glorious

[ glawr-ee-uhs, glohr- ]SEE DEFINITION OF glorious

EXAMPLES FROM THE WEB FOR GLORIOUS

What a glorious double stroke it would be, after all their years of trying.

High above the roadside he had engraved an account of his glorious deeds.

History tells us of glorious friendships in the ancient world.

But be this as it may, there is a present likelihood of room for glorious mischief.

All in all, Gray Peter was a glorious machine; Sally was a tricky intelligence.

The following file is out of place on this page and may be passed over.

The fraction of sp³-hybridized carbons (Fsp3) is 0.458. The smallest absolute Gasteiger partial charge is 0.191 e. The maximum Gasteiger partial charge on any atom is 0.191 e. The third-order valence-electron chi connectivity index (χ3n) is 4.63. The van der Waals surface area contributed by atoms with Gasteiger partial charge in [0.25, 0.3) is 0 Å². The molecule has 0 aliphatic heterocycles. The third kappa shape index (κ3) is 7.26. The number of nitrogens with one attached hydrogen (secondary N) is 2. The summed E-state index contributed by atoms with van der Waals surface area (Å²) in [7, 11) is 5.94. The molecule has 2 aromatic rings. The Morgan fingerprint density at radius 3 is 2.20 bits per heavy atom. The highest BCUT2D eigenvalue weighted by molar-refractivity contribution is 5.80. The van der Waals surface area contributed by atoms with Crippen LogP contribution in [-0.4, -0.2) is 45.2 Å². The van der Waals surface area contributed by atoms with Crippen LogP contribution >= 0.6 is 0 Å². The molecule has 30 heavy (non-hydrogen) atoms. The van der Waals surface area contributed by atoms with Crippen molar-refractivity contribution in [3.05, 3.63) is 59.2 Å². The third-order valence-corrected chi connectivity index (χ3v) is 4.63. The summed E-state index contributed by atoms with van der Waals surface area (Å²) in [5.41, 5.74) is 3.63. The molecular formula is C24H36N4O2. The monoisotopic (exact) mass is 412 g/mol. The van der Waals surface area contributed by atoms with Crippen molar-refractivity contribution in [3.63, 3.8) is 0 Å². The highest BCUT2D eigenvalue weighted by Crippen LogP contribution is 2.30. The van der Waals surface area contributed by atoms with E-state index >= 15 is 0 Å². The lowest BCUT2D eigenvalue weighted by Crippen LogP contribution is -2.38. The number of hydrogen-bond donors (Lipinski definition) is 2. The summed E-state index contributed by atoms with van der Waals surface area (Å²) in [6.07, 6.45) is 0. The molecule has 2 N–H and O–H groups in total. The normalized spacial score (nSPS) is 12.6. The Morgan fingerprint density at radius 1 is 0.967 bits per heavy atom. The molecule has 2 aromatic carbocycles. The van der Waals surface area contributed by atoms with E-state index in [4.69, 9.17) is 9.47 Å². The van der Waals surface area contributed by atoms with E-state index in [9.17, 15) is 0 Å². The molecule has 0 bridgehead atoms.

It was a glorious day, and she was like a live shadow in the sunshine.

The fir-trees and bars of sunset made a glorious gate before them.

Why, what, but the glorious old story, "I will give you rest?"

Next day was Sunday, as glorious a sixteenth of September as could be desired.

If I could only flash last night—every glorious minute of it—upon paper!

WORD ORIGIN

late 13c., from Anglo-French glorious, Old French glorieus (12c., Modern French glorieux), from Latin gloriosus "full of glory, famous," from gloria (see glory). In 14c.-17c. it also could mean "boastful, vainglorious." Related: Gloriously.

MORE RELATED WORDS FOR GLORIOUS

Roget's 21st Century Thesaurus, Third Edition Copyright © 2013 by the Philip Lief Group.